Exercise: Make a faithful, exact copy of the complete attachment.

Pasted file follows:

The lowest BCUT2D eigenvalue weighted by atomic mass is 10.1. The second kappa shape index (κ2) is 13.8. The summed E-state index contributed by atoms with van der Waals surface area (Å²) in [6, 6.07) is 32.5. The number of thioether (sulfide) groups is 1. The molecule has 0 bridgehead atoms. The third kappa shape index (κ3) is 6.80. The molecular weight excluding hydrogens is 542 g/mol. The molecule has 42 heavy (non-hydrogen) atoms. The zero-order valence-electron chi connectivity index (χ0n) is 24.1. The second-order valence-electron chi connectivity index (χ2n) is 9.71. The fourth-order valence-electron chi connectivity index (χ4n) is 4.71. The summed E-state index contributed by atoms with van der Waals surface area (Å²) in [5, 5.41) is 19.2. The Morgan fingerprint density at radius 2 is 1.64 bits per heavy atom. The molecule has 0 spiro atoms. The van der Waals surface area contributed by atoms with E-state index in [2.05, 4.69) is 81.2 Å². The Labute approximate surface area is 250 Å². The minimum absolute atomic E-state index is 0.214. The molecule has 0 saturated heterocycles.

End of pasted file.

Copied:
The lowest BCUT2D eigenvalue weighted by atomic mass is 10.1. The second kappa shape index (κ2) is 13.8. The summed E-state index contributed by atoms with van der Waals surface area (Å²) in [6, 6.07) is 32.5. The number of thioether (sulfide) groups is 1. The molecule has 0 bridgehead atoms. The third kappa shape index (κ3) is 6.80. The molecular weight excluding hydrogens is 542 g/mol. The molecule has 42 heavy (non-hydrogen) atoms. The zero-order valence-electron chi connectivity index (χ0n) is 24.1. The second-order valence-electron chi connectivity index (χ2n) is 9.71. The fourth-order valence-electron chi connectivity index (χ4n) is 4.71. The summed E-state index contributed by atoms with van der Waals surface area (Å²) in [5, 5.41) is 19.2. The Morgan fingerprint density at radius 2 is 1.64 bits per heavy atom. The molecule has 0 spiro atoms. The van der Waals surface area contributed by atoms with E-state index in [2.05, 4.69) is 81.2 Å². The Labute approximate surface area is 250 Å². The minimum absolute atomic E-state index is 0.214. The molecule has 0 saturated heterocycles.